all from the ACTEW Canadian Women's Labour Patterns Fact Sheet

Perhaps it is the cynical use of feminism to justify wars and military occupations and all kinds of outrageous behaviour.

Perhaps it is, as a friend reports, the pink t-shirt for a two-year old girl emblazoned with the slogan "Love me, love my body."

I know that there is probably some good change happening somewhere, but as I engage in the popular, social and political culture of my community, I have a horrifying sense of being pulled backward into a pre-second wave time and I just do not want to live there again.

Or perhaps it is just me. Stuck somewhere between the second and third wave, wondering what the fourth wave will bring -- knowing that it may have already started without the 40-somethings like me.


For an interesting conversation across waves, click here. I had a weird reaction to this. Even though I agree with Ms. Harris-Lacewell that not acknowledging the ways that race and gender intersect is "the very worst of second wave feminism," I found myself feeling quite defensive about Ms. Steinem. Which of course is why I will not be invited to the fourth wave. But then again, as feminist riding any wave, why would I wait for an invitation?

Sunday, March 9, 2008

breaking news - ctv tells the story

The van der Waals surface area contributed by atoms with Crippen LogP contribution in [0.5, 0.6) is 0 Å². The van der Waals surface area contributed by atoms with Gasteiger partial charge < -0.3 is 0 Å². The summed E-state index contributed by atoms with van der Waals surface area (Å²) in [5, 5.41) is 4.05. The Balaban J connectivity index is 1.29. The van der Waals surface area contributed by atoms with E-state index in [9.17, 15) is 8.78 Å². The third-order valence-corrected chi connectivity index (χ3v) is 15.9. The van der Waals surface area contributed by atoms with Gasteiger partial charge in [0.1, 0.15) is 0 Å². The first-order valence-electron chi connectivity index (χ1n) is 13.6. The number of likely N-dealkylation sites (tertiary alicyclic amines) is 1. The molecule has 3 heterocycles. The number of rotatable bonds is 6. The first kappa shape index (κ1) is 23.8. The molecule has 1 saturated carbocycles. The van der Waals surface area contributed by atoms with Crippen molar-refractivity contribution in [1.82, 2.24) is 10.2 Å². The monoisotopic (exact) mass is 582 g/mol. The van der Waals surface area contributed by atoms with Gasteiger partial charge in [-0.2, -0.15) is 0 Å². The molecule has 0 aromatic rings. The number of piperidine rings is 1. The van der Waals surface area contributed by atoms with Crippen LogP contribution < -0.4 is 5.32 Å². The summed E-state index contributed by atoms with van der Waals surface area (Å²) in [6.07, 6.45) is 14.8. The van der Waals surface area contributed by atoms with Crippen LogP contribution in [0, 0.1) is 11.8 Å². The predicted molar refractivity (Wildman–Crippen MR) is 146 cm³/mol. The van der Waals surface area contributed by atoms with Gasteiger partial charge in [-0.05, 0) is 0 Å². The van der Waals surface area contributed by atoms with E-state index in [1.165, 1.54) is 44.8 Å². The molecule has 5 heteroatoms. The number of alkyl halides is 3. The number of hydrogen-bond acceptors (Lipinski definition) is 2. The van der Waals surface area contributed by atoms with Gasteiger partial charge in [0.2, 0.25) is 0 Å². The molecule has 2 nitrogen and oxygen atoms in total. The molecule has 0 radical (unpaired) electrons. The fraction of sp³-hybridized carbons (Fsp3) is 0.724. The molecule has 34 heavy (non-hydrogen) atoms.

Graham Richardson did a piece on the 11 o'clock CTV news last night about the school, Charlie Angus' video asking kids to support the Attawapiskat school, and some Toronto school children who were raising money to build schools in Africa but, shocked to find out the conditions in Aboriginal communities in Canada, have turned their attention there.

I tried to find the story on the CTV site because I missed the name of the Toronto School. The site is a bit of a nightmare. Those weird floaty ads keep popping up and jamming up one's ability to access information. But, if you can stand it, I found some stories here.

And the video is here. It wouldn't play for me unless I upgraded my Windows Media Player, which I am not inclined to do right now, but maybe you will have more luck.

Friday, March 7, 2008

a good school that gives them hope

Danny is not the only one supporting the Attawapiskat kids - the kids are supporting the kids:

A Chuck-Charlie exchange ensued:

Have a perfectly praiseworthy weekend. See you Monday.

Wednesday, March 5, 2008

breaking news - sign the petition

There is now an online petition for the Attawapiskat school.

a school is like a heart

The first I heard of the situation in Attawapiskat was a forwarded email message from Danny Metatawabin.

Danny is the Education Administrator for the Mundo Peetabeck Education Authority in Fort Albany First Nations, situated along the shores of James Bay. In his email he asks, "How can there be effective teaching happening when certain communities have to teach out of portables? How can we provide for best programs and practices when we are working with an out-dated funding formula?"

Sound familiar?

Danny made this pledge:
"As a sign of protest for my fellow communities and fellow Education partners, and if I should receive 500 emails or more to support my protest for lack of action and commitment on the part of the Federal Government and INAC (Indian and Northern Affairs Canada), I will shut down my School for four days and light a Traditional Sacred Fire for those four days. This is as per our traditional Teachings for Prayers and Cause. I will also hope to acquire Board support and approval from Chief & Council in order to proceed with this process, and if I am to receive 500 emails or more."